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‘Tannhäuser’: Blasphemy or piety?BY: Steve Cohen 01.01.2011
Is Tannhäuser a religious opera, or sacrilegious? Put the blame on Wagner, a composer who insisted on his right to partake of both worlds.
Tannhäuser. Opera by Richard Wagner. December 11, 2010-January 2, 2011 by The Royal Opera, Covent Garden, London. Available on www.bbc.co.uk/radio/programmes.
The Tannhäuser riddle:
I never thought of Tannhäuser as a Christmas opera. Not like Hansel und Gretel, or La Bohème, where scenes took place on Christmas Eve. Unlike Parsifal, which is performed on Good Friday because Wagner wrote specifically about that day. Tannhäuser rarely if ever was performed at Christmas, even when it was a popular favorite.
But I heard Tannhäuser broadcast live on Christmas Day from Covent Garden in London. Intrigued by this timing, I realized how the opera indeed is appropriate for the day— and, conversely, how one aspect of it is totally inappropriate.
The plot concerns a knight who wants to leave Venus’s kingdom of pleasures. Tannhäuser rejects eroticism and calls on the Virgin Mary for help, then makes a pilgrimage to Rome to seek absolution for his sins. There the Pope rebuffs him, ruling that damnation awaits those who have enjoyed the pleasures of Venus and saying Tannhäuser could as soon be forgiven as the papal staff could break into flower. Tannhäuser collapses when he witnesses the death of the pure Elizabeth, whereupon a miracle occurs: the Pope’s staff blossoms, and Tannhäuser apparently will be welcomed into heaven.
The story seems sanctimonious. But Wagner had no attachment to Catholicism and himself had just returned from a period of debauchery in Paris that paralleled his hero’s activities in the opera’s first part.
Despite the plot’s obsession with Christianity, the great tenor Jon Vickers abruptly withdrew from the role in the 1970s because he decided that the opera was “blasphemous.”
Two Christian singers
To be sure, Vickers was an intense man. In my years as a radio producer and host, I interviewed two avowedly religious Christian singers whose personalities differed vastly: Vickers and the bass Jerome Hines. The latter was a committed Christian who refused to portray the devil on stage and who wrote his own opera about the life of Christ (he sang the title role). But he cheerfully recognized other points of view.
Vickers, on the other hand, was intimidating. I respected him, but it was easy to see why some folks thought the role of the crazed Peter Grimes was a natural role for the argumentative Vickers.
Wagner created Tannhäuser as an embodiment of his own view that erotic, recreational love was acceptable in tandem with spiritual love. His hero wanted to combine the sensual with the chaste. Personally, Wagner may not have lusted for any virgin— he preferred affairs with married women— but he did want to combine his sensual life style with a reputation as an upstanding public figure. Both Wagner’s Tannhäuser and Tristan, as well as his Ring cycle, show the composer repeatedly trying to justify his own sexual indulgences.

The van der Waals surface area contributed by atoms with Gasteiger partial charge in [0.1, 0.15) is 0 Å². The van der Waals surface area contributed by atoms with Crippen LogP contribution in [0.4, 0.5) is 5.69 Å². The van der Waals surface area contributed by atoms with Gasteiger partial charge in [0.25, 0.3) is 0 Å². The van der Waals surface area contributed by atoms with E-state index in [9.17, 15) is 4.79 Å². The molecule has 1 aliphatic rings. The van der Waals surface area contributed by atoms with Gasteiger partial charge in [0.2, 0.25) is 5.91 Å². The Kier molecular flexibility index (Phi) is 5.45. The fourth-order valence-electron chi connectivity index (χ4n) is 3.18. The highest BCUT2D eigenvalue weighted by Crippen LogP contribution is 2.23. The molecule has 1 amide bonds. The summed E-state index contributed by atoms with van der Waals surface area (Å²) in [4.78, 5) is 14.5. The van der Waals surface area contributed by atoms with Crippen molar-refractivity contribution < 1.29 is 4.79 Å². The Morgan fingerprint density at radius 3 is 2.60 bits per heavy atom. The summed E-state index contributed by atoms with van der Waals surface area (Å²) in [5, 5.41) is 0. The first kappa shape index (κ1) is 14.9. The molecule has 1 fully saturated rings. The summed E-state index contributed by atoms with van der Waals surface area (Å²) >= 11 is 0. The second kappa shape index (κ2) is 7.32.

In Tannhäuser, Wagner appealed to others whose activities were outside the accepted norm and who felt outlawed by their sexuality. Oscar Wilde, in The Picture of Dorian Gray, called Tannhäuser “a presentation of the tragedy of his own soul.”
Counterbalancing this captivation for homosexuals, Wagner wrote libidinal, orgiastic music for the scene between Tannhäuser and Venus. Wagner’s text is also full of erotic word play, with puns about the hero being “in” and “penetrating” the hill of Venus. Baudelaire, the Parisian romantic poet, picked up on this and wrote admiringly about the “frenzied love” of the Venusberg scene.
Wagner agreed with the philosopher Georg Wilhelm Hegel, who developed a concept of mind and spirit full of contradictions that ultimately could be united and synthesized without eliminating either pole. Some theologians agree. That’s why erotic verses from The Song of Solomon are used in services for the Virgin Mary— because sensual love was analogous to the love of God for his people. (See my BSR review of the Monteverdi Vespers.) All these aspects renew my fascination for Tannhäuser.
Musical confusion, too
Tannhäuser is intriguing musically as well. It’s early Wagner, with conventional scoring, but Wagner kept revising it as his talent matured. When Tannhäuser sings his hymn of praise to Venus, he ambivalently changes keys, and he switches from Venus’s E major to Elizabeth’s key of E-flat. In Act II, when he’s trying to win Elizabeth’s hand, he reprises that song in E major, so we hear him singing for Elizabeth, but in the key of Venus. In this manner Wagner demonstrates the confusion over the choice between erotic and religious.
The search for balance could apply, as well, to those of us who feel a tug between career and family, or between job responsibilities and diversionary hobbies, or between the attentions of a loved one and a desire for solitude.
It was interesting to read British reviews of the tenor in Covent Garden’s title role. “Johan Botha has a physique that makes it incredible to think that he traveled to Rome on foot,” wrote one. “He has the acting range of a barrage balloon,” said another. These descriptions outweigh (pun intended) the recent criticism in the New York Times that a ballerina looked like she ate too many sugarplums.
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